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Please be aware that this old REACH registration data factsheet is no longer maintained; it remains frozen as of 19th May 2023.

The new ECHA CHEM database has been released by ECHA, and it now contains all REACH registration data. There are more details on the transition of ECHA's published data to ECHA CHEM here.

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Environmental fate & pathways

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This endpoint is specifically needed for organic substances and less relevant for inorganic substances. When mixing lime (chemical) hydraulic with water, the substance will be completely dissociated into its ions as the water solubility is relatively high compared to the environmental background concentration of calcium and due to dilution effects. Depending on the properties of the test medium, lime (chemical) hydraulic will be strongly neutralised in the initial period after application, by formation of calcium carbonate.

In the environment, calcium carbonate will dissociate into calcium and carbonate ions. These ions are naturally ubiquitous in the environment; calcium will be assimilated by species present in the water and is necessary to maintain a good chemical balance in soils, water and plants and carbonate will become part of the carbon cycle.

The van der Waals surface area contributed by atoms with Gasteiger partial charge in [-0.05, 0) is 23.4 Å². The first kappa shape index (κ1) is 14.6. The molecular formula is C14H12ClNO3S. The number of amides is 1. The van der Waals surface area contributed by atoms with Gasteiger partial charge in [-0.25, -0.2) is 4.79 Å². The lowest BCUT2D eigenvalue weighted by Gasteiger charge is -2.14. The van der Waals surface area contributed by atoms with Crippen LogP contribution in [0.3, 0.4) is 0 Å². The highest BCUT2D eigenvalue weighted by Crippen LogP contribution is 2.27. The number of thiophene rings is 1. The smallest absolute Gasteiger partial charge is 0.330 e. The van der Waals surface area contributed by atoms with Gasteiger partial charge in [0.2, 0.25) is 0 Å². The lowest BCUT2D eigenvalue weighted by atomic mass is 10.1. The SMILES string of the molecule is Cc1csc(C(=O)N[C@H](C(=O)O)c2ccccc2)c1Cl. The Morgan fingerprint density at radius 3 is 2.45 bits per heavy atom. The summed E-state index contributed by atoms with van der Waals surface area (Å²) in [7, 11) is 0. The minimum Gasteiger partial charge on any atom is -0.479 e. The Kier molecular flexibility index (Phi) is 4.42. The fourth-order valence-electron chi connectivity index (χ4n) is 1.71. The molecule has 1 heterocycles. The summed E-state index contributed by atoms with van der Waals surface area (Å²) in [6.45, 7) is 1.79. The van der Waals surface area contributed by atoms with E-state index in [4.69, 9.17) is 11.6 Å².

Data from Allan DJ (1995) indicate that most natural waters contain various bicarbonate and carbonate compounds, originating from dissolution of sedimentary rocks. Streamwater usually contains bicarbonates and carbonates and carbonic acid readily dissolves CaCO3 rocks, forming Ca(HCO3)2. The resulting streamwater is a solution of CO2, H2CO3, HCO3- and CO3^2- ions forming an effective buffer system that resists change in pH. The relative proportions of CO2, H2CO3, HCO3-and CO3^2- are pH dependent. At a pH below 4.5, only CO2 and H2CO3 are present and almost no HCO3- or CO3^2- is found. At higher pH values dissociation of H2CO3 occurs, HCO3-and CO3^2- are present and CO2 and H2CO3 are no longer detectable. At intermediate pH values, HCO3- predominates. Above a pH of about 8.3, HCO3- also declines with formation of CO3^2-. The dissociation dynamics are influenced by both temperature and ionic concentrations. Therefore, the chemistry of carbonate in water is clearly understood.